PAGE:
Oil prices rose 1% in early trade on Tuesday, clawing back more of last week's losses as the focus returned to tight supply of crude and fuel products versus concerns about a recession hitting demand down the track.
Brent crude futures rose $1.32, or 1.2%, to $115.45 a barrel at 0040 GMT, adding to a 0.9% gain on Monday. The benchmark contract fell 7.3% last week in its first weekly fall in five.
U.S. West Texas Intermediate (WTI) crude futures rose to $111.51 a barrel, up $1.95, or 1.8%, from Friday's close. There was no settlement on Monday, which was a U.S. public holiday. WTI dropped 9.2% last week.
Supply concerns are buoying the market, as Western sanctions on Russian oil bite and questions linger over how Russian output might fall due to sanctions on equipment needed for production, analysts said.
"The market remains cautious about disruptions to Russian oil as European sanctions kick in," ANZ Research analysts said in a note.
The push and pull between supply concerns and uncertainty over global growth in the face of inflation and rising interest rates are likely to play out in the market for some time, analysts said.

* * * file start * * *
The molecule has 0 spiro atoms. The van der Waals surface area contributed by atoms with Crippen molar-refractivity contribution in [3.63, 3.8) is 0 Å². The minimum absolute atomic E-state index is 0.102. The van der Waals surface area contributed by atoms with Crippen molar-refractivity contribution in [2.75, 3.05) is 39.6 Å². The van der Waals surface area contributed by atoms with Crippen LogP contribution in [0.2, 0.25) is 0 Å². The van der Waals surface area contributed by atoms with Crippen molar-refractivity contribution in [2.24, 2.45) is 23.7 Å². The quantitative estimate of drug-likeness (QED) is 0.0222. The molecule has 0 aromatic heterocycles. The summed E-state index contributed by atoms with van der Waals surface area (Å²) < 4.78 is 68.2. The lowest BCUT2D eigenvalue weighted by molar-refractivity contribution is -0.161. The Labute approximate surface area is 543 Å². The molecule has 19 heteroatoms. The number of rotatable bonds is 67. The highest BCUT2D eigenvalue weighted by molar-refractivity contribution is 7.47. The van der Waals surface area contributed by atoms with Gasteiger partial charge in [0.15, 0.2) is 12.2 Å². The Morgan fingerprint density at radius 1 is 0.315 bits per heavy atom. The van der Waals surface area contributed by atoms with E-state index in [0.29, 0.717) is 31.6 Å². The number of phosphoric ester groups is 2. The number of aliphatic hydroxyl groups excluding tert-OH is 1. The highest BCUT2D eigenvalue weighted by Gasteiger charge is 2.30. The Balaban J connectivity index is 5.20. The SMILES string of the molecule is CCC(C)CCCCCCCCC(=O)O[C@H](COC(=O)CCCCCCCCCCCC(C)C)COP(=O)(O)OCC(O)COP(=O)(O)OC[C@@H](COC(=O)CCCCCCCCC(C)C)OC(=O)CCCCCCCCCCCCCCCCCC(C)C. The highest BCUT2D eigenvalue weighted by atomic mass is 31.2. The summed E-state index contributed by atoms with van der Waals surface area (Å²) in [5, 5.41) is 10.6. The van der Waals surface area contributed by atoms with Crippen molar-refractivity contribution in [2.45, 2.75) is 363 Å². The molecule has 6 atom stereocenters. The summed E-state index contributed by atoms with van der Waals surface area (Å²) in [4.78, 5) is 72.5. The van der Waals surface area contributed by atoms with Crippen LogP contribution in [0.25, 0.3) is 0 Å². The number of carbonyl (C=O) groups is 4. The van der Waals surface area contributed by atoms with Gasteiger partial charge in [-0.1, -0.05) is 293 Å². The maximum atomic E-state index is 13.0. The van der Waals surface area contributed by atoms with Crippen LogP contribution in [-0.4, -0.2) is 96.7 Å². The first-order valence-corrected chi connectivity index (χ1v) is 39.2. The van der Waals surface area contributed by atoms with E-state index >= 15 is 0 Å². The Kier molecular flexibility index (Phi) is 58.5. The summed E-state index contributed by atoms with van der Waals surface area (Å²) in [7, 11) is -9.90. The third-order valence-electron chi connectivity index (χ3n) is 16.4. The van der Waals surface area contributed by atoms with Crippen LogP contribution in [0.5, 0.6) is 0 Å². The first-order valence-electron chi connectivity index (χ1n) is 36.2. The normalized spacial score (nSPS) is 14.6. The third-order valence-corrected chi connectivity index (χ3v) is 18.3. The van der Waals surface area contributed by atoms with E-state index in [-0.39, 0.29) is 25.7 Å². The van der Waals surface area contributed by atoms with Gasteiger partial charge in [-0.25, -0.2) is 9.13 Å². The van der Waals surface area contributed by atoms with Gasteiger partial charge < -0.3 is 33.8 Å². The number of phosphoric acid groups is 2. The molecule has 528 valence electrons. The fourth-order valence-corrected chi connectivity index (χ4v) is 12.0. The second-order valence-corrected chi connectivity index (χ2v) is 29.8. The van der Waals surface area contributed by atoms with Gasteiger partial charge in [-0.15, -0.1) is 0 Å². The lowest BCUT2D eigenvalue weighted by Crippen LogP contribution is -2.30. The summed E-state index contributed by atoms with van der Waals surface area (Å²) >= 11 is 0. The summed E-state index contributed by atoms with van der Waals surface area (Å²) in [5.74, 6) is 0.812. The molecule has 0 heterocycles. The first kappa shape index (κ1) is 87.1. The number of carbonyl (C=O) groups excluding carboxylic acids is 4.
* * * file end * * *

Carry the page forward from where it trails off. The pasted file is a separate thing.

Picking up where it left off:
"It's a tension that we're going to see unfolding for the rest of this year," said Justin Smirk, senior economist at Westpac.
He said it is unclear how big a risk there is of demand destruction, given the global economy is still recovering from the COVID slump.
"There's fear of a recession, but we're not there. We've still got recovery coming through," Smirk said.
Weekly U.S. petroleum inventory data will be delayed by a day this week due to the Juneteenth holiday on Monday, with the American Petroleum Institute industry data for the week ending June 17 due on Wednesday and U.S. Energy Information Administration data on Thursday.
(Reporting by Sonali Paul; editing by Richard Pullin)
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